Athenian2

As way of background the army lists included in the rules package provided provide two basic Greek Hoplite lists divided into an early period and a later period. The earlier period, covering the period from 669 BC – 449 BC has 10 sub-lists covering those city states in Greece as well as Italy or Sicily. The second later list covers the period from 448 BC to 225BC and covers a further 12 sub-lists. Armies in the later period tend to have an increasing number of light troops. Above, an Athenian army from the later period with additional light troops. Figures are from Tin Soldier’s 15mm range.

In addition several other lists are include troops armed and who fought in the hoplite style. Such lists include the Etruscans, Carthaginians and Syracusan, to name a few. Each list is designed to represent the troop proportions of the city state, state or expedition represented and as such each has a particular feel. As to the rules themselves there are a number of seemingly small but significant changes.

“As soon as they came to close quarters with the enemy, the Mantinean right broke their Sciritae and Brasideans, and bursting in with their allies and the thousand picked Argives into the unclosed breach in their line, cut up and surrounded the Lacedaemonians, and drove them in full rout to the wagons…” Thucydides

For the hoplite portion of the army we have two notable changes. Firstly, a flank support rule has been introduced. This provides a bonus to a stand of hoplites when they are supported by a similar stand in mutual side edge and front corner contact. This simple addition greatly encourages a solid line of hoplites to be deployed and maintained. When the line becomes disordered a hole can soon develop creating a weakened position and potentially the collapse of the line. The second change is the loss of rear support. In version 3.0 hoplites now do not obtain a rear rank support factor which results in a more linear deployment. The exception is the Thebans who, in the later period list, are provided one or two optional stands of double based hoplites (8Sp). These stands represent the very deep deployments of Epaminondas. These stands gain both an additional factor for being double based and flank support factors. If commanded by Epaminondas a further factor is gained for the general’s element. Combined these factors make the dense body of hoplites particularly powerful. However, the loss of a double based stand, especially when commanded by a general, is crippling and will potentially demoralise the Thebans in a single blow.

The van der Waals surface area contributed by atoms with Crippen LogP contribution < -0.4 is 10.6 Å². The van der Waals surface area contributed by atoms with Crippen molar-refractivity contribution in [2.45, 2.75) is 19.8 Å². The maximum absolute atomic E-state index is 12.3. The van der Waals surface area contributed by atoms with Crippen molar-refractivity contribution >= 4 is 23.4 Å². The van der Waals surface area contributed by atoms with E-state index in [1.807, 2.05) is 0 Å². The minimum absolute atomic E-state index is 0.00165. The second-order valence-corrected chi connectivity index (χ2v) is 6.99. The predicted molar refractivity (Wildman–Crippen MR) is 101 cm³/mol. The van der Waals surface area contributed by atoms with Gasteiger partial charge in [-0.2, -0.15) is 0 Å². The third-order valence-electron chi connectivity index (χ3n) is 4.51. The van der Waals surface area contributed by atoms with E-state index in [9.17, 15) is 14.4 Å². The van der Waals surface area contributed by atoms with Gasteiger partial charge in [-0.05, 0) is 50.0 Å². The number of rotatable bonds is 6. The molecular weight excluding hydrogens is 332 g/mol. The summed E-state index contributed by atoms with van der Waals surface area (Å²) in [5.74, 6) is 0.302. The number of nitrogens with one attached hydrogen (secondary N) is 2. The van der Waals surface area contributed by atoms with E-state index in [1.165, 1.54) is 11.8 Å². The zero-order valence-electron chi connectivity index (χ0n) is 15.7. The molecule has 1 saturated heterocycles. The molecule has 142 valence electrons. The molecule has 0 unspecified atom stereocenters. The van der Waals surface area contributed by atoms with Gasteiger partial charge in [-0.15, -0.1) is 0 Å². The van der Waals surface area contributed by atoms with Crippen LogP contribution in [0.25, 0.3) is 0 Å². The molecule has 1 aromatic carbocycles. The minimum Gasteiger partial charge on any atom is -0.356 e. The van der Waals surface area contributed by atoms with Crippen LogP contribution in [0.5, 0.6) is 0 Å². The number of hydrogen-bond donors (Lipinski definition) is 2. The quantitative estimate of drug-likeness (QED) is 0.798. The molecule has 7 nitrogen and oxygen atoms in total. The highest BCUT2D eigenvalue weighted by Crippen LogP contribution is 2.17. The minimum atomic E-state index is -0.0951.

DBA 3.0 also sees the introduction of allies to the basic game. Now, hoplite armies can be represented by an amalgamation of troops from allied city states. These allied contingents may well consist of hoplites but can also include other troops. This is achieved by removing three elements from the army and replacing them with three elements, using a strict selection process, from a list which as identified as having provided allied troops. These allied contingents cannot move with other groups and require their own PIPs from the single die that is still thrown. I have found this simple mechanism useful in modelling the reluctance of allies in some hoplite battles to support the senior partner in the alliance.

Athenian3

Of course it is not all about hoplites. Other changes that improve the simulation of hoplite warfare are those changes to psiloi. In earlier versions of the rules light troops tended to be deployed only in areas of difficult terrain. While of course they can still be used to dominate such terrain they can also be used more effectively in front of the main line where they can more effectively harass and delay the enemy hoplites. This is achieved by psiloi stands not counting as overlapped unless contacted in the front and flank. This results in the psiloi fleeing slightly less often from advancing enemy hoplites rather, the psiloi will recoil and therefore delay the main enemy line a little longer.

If you have an interest in hoplite warfare I encourage you to try DBA 3.0. You may find it considerably more interesting than you thought. Of course once you have your hoplite army you are just a stones throw away from victory against the Persians…